Explorations in Black Leadership

Co-Directed by Phyllis Leffler & Julian Bond

Influence of E. W. Steptoe

BOND: E.W. Steptoe whom we've mentioned before?

MOSES: Amzie sent me to C. [Curtis] C. Bryant and then it was C.C. who sent me out, actually took me out, to Steptoe's because Steptoe sent word to him that he wanted some of those voter registration workers after it got kind of on the airwaves that we were doing this voter registration work after Mrs. [Scolby] and them went down to Liberty, so Steptoe was small in terms of his physical stature and wiry, and they had a few cows. There was no indoor plumbing. There was a well outside and Shirley Jean, she was about 8 or 9. She would bring the water in. Charlie would go down the road and bring the cows in and milk them every morning, so when Herbert Lee was murdered, Sing who was Steptoe's wife was really concerned about Charlie because he had to walk those roads every day and so Marian Wright Edelman—well, at that time, she was Marian Wright—who had come down and became the first person to pass the Mississippi State Bar, she arranged for Charlie to go to school up north in Boston, a really prestigious white school and he upset the director of the school apparently because he organized— Charlie had grown up in Mississippi, his whole life in rural Mississippi was black people, when did he see white people and in what circumstances, so his first thing he did was organize all the black kids to have a black table at lunch. They got him out of there. He didn't last a year.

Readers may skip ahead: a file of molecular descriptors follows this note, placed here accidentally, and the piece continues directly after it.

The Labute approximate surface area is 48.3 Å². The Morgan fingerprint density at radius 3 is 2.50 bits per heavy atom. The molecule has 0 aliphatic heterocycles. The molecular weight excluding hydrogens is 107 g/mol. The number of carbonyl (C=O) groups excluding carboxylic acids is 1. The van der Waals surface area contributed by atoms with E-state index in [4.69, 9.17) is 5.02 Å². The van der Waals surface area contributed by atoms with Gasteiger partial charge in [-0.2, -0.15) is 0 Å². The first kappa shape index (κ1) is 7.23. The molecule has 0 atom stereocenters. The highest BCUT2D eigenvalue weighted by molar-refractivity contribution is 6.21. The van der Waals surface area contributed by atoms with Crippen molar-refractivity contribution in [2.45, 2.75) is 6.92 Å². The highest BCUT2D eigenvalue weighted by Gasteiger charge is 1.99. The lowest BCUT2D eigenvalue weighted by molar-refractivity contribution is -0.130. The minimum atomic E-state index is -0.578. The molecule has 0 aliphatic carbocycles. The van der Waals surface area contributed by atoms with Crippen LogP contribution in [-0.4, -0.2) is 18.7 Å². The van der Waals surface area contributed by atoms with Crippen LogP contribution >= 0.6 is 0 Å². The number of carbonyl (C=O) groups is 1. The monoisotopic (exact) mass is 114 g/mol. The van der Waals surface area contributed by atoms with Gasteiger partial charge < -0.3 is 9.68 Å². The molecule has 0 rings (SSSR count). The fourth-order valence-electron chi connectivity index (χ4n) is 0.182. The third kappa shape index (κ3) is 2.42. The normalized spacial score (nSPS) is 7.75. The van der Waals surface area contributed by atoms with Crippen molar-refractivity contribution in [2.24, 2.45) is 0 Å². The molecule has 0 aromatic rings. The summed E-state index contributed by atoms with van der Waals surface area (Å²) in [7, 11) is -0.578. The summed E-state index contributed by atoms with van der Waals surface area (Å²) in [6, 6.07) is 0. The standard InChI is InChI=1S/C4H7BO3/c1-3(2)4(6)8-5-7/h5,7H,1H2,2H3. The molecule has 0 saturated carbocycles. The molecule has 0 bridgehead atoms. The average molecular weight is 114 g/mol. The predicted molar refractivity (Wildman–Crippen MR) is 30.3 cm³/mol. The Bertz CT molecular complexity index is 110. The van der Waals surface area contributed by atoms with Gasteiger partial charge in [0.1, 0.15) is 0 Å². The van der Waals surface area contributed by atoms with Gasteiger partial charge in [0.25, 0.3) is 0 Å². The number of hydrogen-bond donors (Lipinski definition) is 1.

BOND: Do you remember you and I and I think Hollis and Curtis driving from Jackson down to McComb and we got to the car and we got to Steptoe's house and you said, "Julian, stay in the car," and I didn't stay in the car. I got out of the car and came up on the stairs with you. You knocked on the door and Mr. Steptoe put his shotgun out that door. I'll remember that until the day I die.